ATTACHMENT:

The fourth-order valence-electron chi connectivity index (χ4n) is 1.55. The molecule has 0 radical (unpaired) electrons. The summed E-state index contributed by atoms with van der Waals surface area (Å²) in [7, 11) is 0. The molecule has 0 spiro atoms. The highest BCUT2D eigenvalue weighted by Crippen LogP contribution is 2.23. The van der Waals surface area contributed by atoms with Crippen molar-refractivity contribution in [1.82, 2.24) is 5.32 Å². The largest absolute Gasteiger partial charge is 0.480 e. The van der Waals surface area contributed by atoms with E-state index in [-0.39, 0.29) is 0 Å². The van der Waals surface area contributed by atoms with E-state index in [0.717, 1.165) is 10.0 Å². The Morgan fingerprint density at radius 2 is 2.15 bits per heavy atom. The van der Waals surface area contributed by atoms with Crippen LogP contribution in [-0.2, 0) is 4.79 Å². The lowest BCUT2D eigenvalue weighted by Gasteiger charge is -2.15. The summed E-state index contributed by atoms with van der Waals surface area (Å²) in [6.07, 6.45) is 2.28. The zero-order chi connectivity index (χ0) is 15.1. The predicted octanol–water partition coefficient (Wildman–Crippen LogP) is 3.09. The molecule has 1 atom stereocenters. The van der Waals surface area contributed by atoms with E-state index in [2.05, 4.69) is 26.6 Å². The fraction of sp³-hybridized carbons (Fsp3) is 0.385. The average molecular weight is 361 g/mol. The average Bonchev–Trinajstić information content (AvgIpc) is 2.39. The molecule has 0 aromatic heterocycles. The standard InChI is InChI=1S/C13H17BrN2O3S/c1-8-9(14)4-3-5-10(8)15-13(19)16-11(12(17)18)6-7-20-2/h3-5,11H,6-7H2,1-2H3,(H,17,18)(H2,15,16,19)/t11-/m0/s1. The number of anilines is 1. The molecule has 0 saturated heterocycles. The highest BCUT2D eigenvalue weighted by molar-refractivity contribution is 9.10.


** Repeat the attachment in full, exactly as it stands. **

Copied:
The fourth-order valence-electron chi connectivity index (χ4n) is 1.55. The molecule has 0 radical (unpaired) electrons. The summed E-state index contributed by atoms with van der Waals surface area (Å²) in [7, 11) is 0. The molecule has 0 spiro atoms. The highest BCUT2D eigenvalue weighted by Crippen LogP contribution is 2.23. The van der Waals surface area contributed by atoms with Crippen molar-refractivity contribution in [1.82, 2.24) is 5.32 Å². The largest absolute Gasteiger partial charge is 0.480 e. The van der Waals surface area contributed by atoms with E-state index in [-0.39, 0.29) is 0 Å². The van der Waals surface area contributed by atoms with E-state index in [0.717, 1.165) is 10.0 Å². The Morgan fingerprint density at radius 2 is 2.15 bits per heavy atom. The van der Waals surface area contributed by atoms with Crippen LogP contribution in [-0.2, 0) is 4.79 Å². The lowest BCUT2D eigenvalue weighted by Gasteiger charge is -2.15. The summed E-state index contributed by atoms with van der Waals surface area (Å²) in [6.07, 6.45) is 2.28. The zero-order chi connectivity index (χ0) is 15.1. The predicted octanol–water partition coefficient (Wildman–Crippen LogP) is 3.09. The molecule has 1 atom stereocenters. The van der Waals surface area contributed by atoms with E-state index in [2.05, 4.69) is 26.6 Å². The fraction of sp³-hybridized carbons (Fsp3) is 0.385. The average molecular weight is 361 g/mol. The average Bonchev–Trinajstić information content (AvgIpc) is 2.39. The molecule has 0 aromatic heterocycles. The standard InChI is InChI=1S/C13H17BrN2O3S/c1-8-9(14)4-3-5-10(8)15-13(19)16-11(12(17)18)6-7-20-2/h3-5,11H,6-7H2,1-2H3,(H,17,18)(H2,15,16,19)/t11-/m0/s1. The number of anilines is 1. The molecule has 0 saturated heterocycles. The highest BCUT2D eigenvalue weighted by molar-refractivity contribution is 9.10.